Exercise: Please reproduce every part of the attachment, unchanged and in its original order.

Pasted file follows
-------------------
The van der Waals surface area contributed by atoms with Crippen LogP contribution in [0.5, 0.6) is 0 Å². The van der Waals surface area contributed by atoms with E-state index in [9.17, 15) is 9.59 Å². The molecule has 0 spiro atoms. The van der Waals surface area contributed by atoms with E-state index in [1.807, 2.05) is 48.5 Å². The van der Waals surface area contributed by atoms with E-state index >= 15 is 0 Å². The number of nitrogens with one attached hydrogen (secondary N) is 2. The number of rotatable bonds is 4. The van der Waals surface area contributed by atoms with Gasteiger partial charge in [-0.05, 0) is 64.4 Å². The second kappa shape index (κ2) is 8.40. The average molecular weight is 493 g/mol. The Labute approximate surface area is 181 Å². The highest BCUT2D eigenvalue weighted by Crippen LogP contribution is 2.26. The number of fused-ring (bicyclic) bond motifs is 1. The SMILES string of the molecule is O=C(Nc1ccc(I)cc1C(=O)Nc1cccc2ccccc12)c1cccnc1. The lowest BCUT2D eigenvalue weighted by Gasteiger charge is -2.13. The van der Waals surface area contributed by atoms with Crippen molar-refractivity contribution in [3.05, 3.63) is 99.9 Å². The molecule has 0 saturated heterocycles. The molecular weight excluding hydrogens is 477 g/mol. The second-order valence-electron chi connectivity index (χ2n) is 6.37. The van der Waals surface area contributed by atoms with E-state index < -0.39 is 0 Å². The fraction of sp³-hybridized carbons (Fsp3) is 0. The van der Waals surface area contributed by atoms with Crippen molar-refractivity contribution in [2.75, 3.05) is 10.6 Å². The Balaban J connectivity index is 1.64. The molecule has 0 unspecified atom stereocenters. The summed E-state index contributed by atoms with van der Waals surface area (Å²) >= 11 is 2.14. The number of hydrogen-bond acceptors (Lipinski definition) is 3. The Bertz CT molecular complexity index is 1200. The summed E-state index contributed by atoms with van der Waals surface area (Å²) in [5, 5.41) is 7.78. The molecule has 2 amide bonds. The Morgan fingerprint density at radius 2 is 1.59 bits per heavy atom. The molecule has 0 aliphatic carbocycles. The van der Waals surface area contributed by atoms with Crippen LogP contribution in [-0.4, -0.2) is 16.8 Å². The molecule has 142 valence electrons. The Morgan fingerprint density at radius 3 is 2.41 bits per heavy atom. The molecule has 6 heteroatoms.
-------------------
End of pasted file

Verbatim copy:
The van der Waals surface area contributed by atoms with Crippen LogP contribution in [0.5, 0.6) is 0 Å². The van der Waals surface area contributed by atoms with E-state index in [9.17, 15) is 9.59 Å². The molecule has 0 spiro atoms. The van der Waals surface area contributed by atoms with E-state index in [1.807, 2.05) is 48.5 Å². The van der Waals surface area contributed by atoms with E-state index >= 15 is 0 Å². The number of nitrogens with one attached hydrogen (secondary N) is 2. The number of rotatable bonds is 4. The van der Waals surface area contributed by atoms with Gasteiger partial charge in [-0.05, 0) is 64.4 Å². The second kappa shape index (κ2) is 8.40. The average molecular weight is 493 g/mol. The Labute approximate surface area is 181 Å². The highest BCUT2D eigenvalue weighted by Crippen LogP contribution is 2.26. The number of fused-ring (bicyclic) bond motifs is 1. The SMILES string of the molecule is O=C(Nc1ccc(I)cc1C(=O)Nc1cccc2ccccc12)c1cccnc1. The lowest BCUT2D eigenvalue weighted by Gasteiger charge is -2.13. The van der Waals surface area contributed by atoms with Crippen molar-refractivity contribution in [3.05, 3.63) is 99.9 Å². The molecule has 0 saturated heterocycles. The molecular weight excluding hydrogens is 477 g/mol. The second-order valence-electron chi connectivity index (χ2n) is 6.37. The van der Waals surface area contributed by atoms with E-state index < -0.39 is 0 Å². The fraction of sp³-hybridized carbons (Fsp3) is 0. The van der Waals surface area contributed by atoms with Crippen molar-refractivity contribution in [2.75, 3.05) is 10.6 Å². The Balaban J connectivity index is 1.64. The molecule has 0 unspecified atom stereocenters. The summed E-state index contributed by atoms with van der Waals surface area (Å²) >= 11 is 2.14. The number of hydrogen-bond acceptors (Lipinski definition) is 3. The Bertz CT molecular complexity index is 1200. The summed E-state index contributed by atoms with van der Waals surface area (Å²) in [5, 5.41) is 7.78. The molecule has 2 amide bonds. The Morgan fingerprint density at radius 2 is 1.59 bits per heavy atom. The molecule has 0 aliphatic carbocycles. The van der Waals surface area contributed by atoms with Crippen LogP contribution in [-0.4, -0.2) is 16.8 Å². The molecule has 142 valence electrons. The Morgan fingerprint density at radius 3 is 2.41 bits per heavy atom. The molecule has 6 heteroatoms.